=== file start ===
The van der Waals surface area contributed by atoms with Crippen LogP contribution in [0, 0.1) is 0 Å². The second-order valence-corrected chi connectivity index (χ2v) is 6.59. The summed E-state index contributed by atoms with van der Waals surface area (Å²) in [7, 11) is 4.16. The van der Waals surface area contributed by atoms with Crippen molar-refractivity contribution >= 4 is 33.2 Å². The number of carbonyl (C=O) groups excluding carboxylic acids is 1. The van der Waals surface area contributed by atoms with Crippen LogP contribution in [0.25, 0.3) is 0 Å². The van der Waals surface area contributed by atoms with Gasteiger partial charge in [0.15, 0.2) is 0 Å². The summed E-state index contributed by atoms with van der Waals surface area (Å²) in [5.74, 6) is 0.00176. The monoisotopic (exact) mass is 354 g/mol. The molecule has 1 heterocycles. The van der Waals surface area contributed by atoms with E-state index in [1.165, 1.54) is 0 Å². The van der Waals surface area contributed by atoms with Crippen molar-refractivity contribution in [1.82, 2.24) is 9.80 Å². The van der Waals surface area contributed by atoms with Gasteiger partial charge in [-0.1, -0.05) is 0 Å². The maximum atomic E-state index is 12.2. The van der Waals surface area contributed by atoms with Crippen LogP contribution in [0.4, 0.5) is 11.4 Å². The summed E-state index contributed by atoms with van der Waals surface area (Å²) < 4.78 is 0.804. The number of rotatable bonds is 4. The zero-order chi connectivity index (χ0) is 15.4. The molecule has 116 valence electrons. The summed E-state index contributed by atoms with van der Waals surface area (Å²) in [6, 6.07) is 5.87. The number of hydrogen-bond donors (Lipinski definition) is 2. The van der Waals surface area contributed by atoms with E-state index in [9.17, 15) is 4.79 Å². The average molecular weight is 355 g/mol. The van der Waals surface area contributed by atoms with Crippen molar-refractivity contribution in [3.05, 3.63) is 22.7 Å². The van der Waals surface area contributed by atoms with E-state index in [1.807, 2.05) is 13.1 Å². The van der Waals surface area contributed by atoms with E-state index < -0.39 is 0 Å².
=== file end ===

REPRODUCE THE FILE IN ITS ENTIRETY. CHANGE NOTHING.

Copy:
The van der Waals surface area contributed by atoms with Crippen LogP contribution in [0, 0.1) is 0 Å². The second-order valence-corrected chi connectivity index (χ2v) is 6.59. The summed E-state index contributed by atoms with van der Waals surface area (Å²) in [7, 11) is 4.16. The van der Waals surface area contributed by atoms with Crippen molar-refractivity contribution >= 4 is 33.2 Å². The number of carbonyl (C=O) groups excluding carboxylic acids is 1. The van der Waals surface area contributed by atoms with Crippen LogP contribution in [0.25, 0.3) is 0 Å². The van der Waals surface area contributed by atoms with Gasteiger partial charge in [0.15, 0.2) is 0 Å². The summed E-state index contributed by atoms with van der Waals surface area (Å²) in [5.74, 6) is 0.00176. The monoisotopic (exact) mass is 354 g/mol. The molecule has 1 heterocycles. The van der Waals surface area contributed by atoms with E-state index in [1.165, 1.54) is 0 Å². The van der Waals surface area contributed by atoms with Crippen molar-refractivity contribution in [1.82, 2.24) is 9.80 Å². The van der Waals surface area contributed by atoms with Gasteiger partial charge in [-0.1, -0.05) is 0 Å². The maximum atomic E-state index is 12.2. The van der Waals surface area contributed by atoms with Crippen LogP contribution in [0.4, 0.5) is 11.4 Å². The summed E-state index contributed by atoms with van der Waals surface area (Å²) < 4.78 is 0.804. The number of rotatable bonds is 4. The zero-order chi connectivity index (χ0) is 15.4. The molecule has 116 valence electrons. The summed E-state index contributed by atoms with van der Waals surface area (Å²) in [6, 6.07) is 5.87. The number of hydrogen-bond donors (Lipinski definition) is 2. The van der Waals surface area contributed by atoms with E-state index in [9.17, 15) is 4.79 Å². The average molecular weight is 355 g/mol. The van der Waals surface area contributed by atoms with Crippen molar-refractivity contribution in [3.05, 3.63) is 22.7 Å². The van der Waals surface area contributed by atoms with E-state index in [1.807, 2.05) is 13.1 Å². The van der Waals surface area contributed by atoms with E-state index < -0.39 is 0 Å².